Thousands of people, including local residents in Gosnells, have pitched in to help save Lady Lawley Cottage, a local disability support service in Cottesloe.
On July 17 a group of parents, children and former staff members, including Gosnells resident Kelly-Ann Hackett, presented a petition with 2200 signatures to the Town of Cottesloe Mayor Phil Angers.
The petition was presented in council on July 28, but Ms Hackett said Mayor Angers said he was unsure how council could help with the matter.
A ministerial petition was also presented to Member for Cottesloe, David Honey MP, who expressed his support for Lady Lawley Cottage to be re-opened and recognised for its efforts.
It is understood Mr Honey will present the petition to the Legislative Council in mid-August when parliament next meets.
Ms Hackett, who was a support worker for Lady Lawley Cottage for about nine years, is now caring for Levi Jones, a non-verbal, wheelchair-dependent sixyear-old boy, diagnosed with Mitochondrial Disease, vision impairment and epilepsy.
“Levi is completely dependent and reliant on others to meet all of his personal care needs,” she said.
“As a single mum the support put in place to help the family is extremely essential to the health and wellbeing of the family.
“Because Lady Lawley is not going to be available in the future, this limits Levi’s care to me as his support worker and host family.
“Levi is my absolute best friend; his care and quality of life is the most important thing to me.
“It saddens me to think that if there were a time to come, I could no longer provide the level of care Levi requires from my home that there would be no facility available with the specialist care that Levi would require.”
Another resident, Moira Coady, mother of Natasha, said Lady Lawley Cottage saved the family’s sanity over the years.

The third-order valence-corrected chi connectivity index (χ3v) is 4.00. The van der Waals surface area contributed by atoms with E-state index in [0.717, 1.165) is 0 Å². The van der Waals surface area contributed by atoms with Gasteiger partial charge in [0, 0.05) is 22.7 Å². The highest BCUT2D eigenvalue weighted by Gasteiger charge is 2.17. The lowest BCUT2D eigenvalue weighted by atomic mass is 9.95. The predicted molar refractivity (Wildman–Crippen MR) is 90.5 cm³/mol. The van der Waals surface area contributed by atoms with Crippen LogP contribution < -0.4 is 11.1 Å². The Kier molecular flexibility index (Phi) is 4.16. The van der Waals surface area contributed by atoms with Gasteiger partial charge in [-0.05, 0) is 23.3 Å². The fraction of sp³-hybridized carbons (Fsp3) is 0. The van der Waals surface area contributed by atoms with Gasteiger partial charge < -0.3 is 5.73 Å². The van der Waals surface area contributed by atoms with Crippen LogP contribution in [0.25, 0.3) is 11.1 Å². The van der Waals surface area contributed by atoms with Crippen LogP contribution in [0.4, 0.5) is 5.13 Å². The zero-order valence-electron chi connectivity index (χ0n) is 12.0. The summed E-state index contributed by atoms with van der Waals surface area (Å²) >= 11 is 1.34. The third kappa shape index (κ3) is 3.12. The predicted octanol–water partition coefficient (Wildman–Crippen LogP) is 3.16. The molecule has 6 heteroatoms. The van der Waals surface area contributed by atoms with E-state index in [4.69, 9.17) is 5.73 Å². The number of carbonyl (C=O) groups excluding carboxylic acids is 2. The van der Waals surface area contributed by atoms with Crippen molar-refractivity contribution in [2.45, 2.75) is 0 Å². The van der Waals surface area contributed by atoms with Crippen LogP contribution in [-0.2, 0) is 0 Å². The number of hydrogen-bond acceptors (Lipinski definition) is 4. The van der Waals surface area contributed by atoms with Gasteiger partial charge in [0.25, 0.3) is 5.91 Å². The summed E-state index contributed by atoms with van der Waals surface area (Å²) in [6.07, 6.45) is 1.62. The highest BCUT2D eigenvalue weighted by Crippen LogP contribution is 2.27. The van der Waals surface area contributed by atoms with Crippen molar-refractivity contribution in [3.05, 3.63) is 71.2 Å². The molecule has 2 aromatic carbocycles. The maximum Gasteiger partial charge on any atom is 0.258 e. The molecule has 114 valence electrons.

“It helped Tasha by giving her a break from us with some fun people and ours giving us time to do things or just sleep,” she said.
“Those of us with high medical needs children need the unique services of Lady Lawley as many providers cannot cater for their needs.
“Our children need 24/7 care so respite is imperative to enable us to continue to care and not burn out.”
Ms Hackett said the team’s next step was to focus towards gathering the evidence to support the obligations of Red Cross, to ensure that the disability provider re-opens for the benefit for West Australian Children.
The team also confirmed with the state heritage office that Lady Lawley Cottage and the land was listed permanently on the Heritage Register.
The support from the local community in Gosnells was also overwhelming according to Ms Hackett who spent numerous days collecting signatures in the local area.
“It has highlighted that our community care about those with disabilities and ensuring that they have the appropriate facilities to care for them and meet there needs,” she said.
“The stories I have heard have warmed my heart.”
Anyone interested can visit Red Cross “Don’t ditch it. Re-gift it” help save a home away from home for disabled kids” through change. org